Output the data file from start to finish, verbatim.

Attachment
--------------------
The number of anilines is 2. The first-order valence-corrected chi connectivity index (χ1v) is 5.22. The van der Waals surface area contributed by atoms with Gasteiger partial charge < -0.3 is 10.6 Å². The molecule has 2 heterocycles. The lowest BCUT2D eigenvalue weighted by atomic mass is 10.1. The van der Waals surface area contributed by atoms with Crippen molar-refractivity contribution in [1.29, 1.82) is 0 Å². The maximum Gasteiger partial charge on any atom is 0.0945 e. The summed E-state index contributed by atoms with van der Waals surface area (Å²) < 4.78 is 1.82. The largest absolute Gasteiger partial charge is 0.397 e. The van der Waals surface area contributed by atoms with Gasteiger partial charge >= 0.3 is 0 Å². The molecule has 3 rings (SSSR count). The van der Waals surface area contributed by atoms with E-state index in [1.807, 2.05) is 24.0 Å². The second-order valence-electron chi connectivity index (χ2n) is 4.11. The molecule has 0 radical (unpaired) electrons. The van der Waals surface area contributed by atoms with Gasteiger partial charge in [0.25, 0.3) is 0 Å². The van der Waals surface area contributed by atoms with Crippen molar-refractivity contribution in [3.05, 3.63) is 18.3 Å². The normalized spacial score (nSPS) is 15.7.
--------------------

The number of anilines is 2. The first-order valence-corrected chi connectivity index (χ1v) is 5.22. The van der Waals surface area contributed by atoms with Gasteiger partial charge < -0.3 is 10.6 Å². The molecule has 2 heterocycles. The lowest BCUT2D eigenvalue weighted by atomic mass is 10.1. The van der Waals surface area contributed by atoms with Crippen molar-refractivity contribution in [1.29, 1.82) is 0 Å². The maximum Gasteiger partial charge on any atom is 0.0945 e. The summed E-state index contributed by atoms with van der Waals surface area (Å²) < 4.78 is 1.82. The largest absolute Gasteiger partial charge is 0.397 e. The van der Waals surface area contributed by atoms with Gasteiger partial charge >= 0.3 is 0 Å². The molecule has 3 rings (SSSR count). The van der Waals surface area contributed by atoms with E-state index in [1.807, 2.05) is 24.0 Å². The second-order valence-electron chi connectivity index (χ2n) is 4.11. The molecule has 0 radical (unpaired) electrons. The van der Waals surface area contributed by atoms with Gasteiger partial charge in [0.25, 0.3) is 0 Å². The van der Waals surface area contributed by atoms with Crippen molar-refractivity contribution in [3.05, 3.63) is 18.3 Å². The normalized spacial score (nSPS) is 15.7.